Pfizer supressed research suggesting arthritis drug Enbrel reduced risk of Alzheimer’s by 64%

pharmafile | June 6, 2019 | News story | Research and Development Alzheimer's, Drug therapy, Pfizer, dementia, pharma 

Pfizer supressed data suggesting that their drug Enbrel reduced the risk of patients developing Alzheimer’s disease by 64%.

In 2015, researchers at Pfizer found that the powerful anti-inflammatory Enbrel – which is approved for the treatment of rheumatoid arthritis in the United States – reduced the risk of patients developing Alzheimer’s disease.

However the findings, which were discovered through the analysis of hundreds of thousands of insurance claims, would have to be verified through clinical trials which Pfizer estimated would cost around $80 million.

While researchers at Pfizer’s inflammation and immunology division urged the firm to invest in clinical trials, the company refused. After several years of internal discussions Pfizer chose not to investigate further. The company also decided not to make their findings available to the public.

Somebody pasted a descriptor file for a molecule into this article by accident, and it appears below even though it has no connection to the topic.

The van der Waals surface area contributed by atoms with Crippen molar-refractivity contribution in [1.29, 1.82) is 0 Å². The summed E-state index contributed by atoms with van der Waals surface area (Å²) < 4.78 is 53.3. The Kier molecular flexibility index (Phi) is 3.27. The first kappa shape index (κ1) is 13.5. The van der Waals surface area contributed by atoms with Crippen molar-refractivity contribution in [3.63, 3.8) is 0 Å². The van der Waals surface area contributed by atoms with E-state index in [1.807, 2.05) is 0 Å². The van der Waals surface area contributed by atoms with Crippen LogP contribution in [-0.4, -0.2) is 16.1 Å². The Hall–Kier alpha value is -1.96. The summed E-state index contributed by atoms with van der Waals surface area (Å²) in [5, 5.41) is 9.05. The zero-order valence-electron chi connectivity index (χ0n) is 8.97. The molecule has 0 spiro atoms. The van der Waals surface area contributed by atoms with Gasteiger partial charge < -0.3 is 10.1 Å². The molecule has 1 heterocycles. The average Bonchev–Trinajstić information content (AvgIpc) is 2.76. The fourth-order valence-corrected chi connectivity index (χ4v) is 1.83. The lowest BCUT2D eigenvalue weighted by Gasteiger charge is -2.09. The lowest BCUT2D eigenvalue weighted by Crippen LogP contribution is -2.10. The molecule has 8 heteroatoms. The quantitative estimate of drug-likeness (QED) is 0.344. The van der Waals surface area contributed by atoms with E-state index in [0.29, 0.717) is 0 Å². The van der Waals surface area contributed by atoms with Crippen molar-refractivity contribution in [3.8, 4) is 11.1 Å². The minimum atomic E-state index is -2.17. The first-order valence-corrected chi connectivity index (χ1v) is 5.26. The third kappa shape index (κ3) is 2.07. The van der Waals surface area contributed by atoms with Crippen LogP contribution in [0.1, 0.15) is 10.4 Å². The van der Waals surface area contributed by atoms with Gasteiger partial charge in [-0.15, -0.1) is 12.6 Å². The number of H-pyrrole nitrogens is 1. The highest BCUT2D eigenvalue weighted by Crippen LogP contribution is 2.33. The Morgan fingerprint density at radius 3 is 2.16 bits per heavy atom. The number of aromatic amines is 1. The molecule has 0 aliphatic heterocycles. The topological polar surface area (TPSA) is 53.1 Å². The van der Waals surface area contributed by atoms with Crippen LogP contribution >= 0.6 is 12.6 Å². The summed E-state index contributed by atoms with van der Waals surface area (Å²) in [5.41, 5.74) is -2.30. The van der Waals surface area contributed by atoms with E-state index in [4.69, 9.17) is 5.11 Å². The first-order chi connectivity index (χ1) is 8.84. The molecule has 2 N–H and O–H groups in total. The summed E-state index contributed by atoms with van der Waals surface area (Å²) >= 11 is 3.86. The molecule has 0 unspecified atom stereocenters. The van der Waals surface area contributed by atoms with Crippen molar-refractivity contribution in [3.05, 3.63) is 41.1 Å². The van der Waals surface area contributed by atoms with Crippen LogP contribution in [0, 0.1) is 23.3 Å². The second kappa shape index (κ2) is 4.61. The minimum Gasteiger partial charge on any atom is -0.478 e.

In justifying their decision, Pfizer have argued that they did not believe that Enbrel showed promise in Alzheimer’s disease due to the fact that it does not directly brain tissue.

Keenan Walker, an assistant professor of medicine at Johns Hopkins who is conducting research into the connection between inflammation and Alzheimer’s, commented: “It would benefit the scientific community to have that data out there. Whether it was positive data or negative data, it gives us more information to make better informed decisions.”

Meanwhile Robert I Field, a professor of law and health care management at Drexel University suggested that a drug therapy for Alzheimer’s “would be a godsend for American patients, so we should be doing everything we can as a country to encourage development of treatments. It’s frustrating that there may be a missed opportunity.”

Louis Goss

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